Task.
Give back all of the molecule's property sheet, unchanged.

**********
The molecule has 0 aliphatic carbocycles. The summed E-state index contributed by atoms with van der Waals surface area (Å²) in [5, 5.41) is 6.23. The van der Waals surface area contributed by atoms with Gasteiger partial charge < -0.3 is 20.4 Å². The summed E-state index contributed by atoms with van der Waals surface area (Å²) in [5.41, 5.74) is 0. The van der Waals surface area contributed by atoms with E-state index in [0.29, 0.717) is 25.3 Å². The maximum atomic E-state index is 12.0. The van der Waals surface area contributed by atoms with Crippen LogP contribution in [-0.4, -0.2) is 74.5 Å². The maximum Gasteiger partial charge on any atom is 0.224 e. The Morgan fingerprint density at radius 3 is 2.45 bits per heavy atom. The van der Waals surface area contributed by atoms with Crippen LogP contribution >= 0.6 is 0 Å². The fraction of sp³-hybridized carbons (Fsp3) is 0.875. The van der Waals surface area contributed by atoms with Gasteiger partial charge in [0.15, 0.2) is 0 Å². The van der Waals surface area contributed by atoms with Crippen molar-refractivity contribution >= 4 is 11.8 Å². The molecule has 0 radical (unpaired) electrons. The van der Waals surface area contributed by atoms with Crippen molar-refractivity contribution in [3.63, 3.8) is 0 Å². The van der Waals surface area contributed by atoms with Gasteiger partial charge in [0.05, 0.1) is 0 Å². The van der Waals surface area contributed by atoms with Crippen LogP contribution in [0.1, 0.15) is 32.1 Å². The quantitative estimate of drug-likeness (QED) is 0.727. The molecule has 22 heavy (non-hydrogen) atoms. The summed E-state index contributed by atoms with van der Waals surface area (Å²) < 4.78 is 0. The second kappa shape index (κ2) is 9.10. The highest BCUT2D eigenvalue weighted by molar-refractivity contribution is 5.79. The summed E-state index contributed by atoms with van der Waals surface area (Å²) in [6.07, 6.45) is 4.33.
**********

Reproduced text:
The molecule has 0 aliphatic carbocycles. The summed E-state index contributed by atoms with van der Waals surface area (Å²) in [5, 5.41) is 6.23. The van der Waals surface area contributed by atoms with Gasteiger partial charge < -0.3 is 20.4 Å². The summed E-state index contributed by atoms with van der Waals surface area (Å²) in [5.41, 5.74) is 0. The van der Waals surface area contributed by atoms with E-state index in [0.29, 0.717) is 25.3 Å². The maximum atomic E-state index is 12.0. The van der Waals surface area contributed by atoms with Crippen LogP contribution in [-0.4, -0.2) is 74.5 Å². The maximum Gasteiger partial charge on any atom is 0.224 e. The Morgan fingerprint density at radius 3 is 2.45 bits per heavy atom. The van der Waals surface area contributed by atoms with Crippen LogP contribution >= 0.6 is 0 Å². The fraction of sp³-hybridized carbons (Fsp3) is 0.875. The van der Waals surface area contributed by atoms with Gasteiger partial charge in [0.15, 0.2) is 0 Å². The van der Waals surface area contributed by atoms with Crippen molar-refractivity contribution >= 4 is 11.8 Å². The molecule has 0 radical (unpaired) electrons. The van der Waals surface area contributed by atoms with Crippen molar-refractivity contribution in [3.63, 3.8) is 0 Å². The van der Waals surface area contributed by atoms with Gasteiger partial charge in [0.05, 0.1) is 0 Å². The van der Waals surface area contributed by atoms with Crippen LogP contribution in [0.1, 0.15) is 32.1 Å². The quantitative estimate of drug-likeness (QED) is 0.727. The molecule has 22 heavy (non-hydrogen) atoms. The summed E-state index contributed by atoms with van der Waals surface area (Å²) < 4.78 is 0. The second kappa shape index (κ2) is 9.10. The highest BCUT2D eigenvalue weighted by molar-refractivity contribution is 5.79. The summed E-state index contributed by atoms with van der Waals surface area (Å²) in [6.07, 6.45) is 4.33.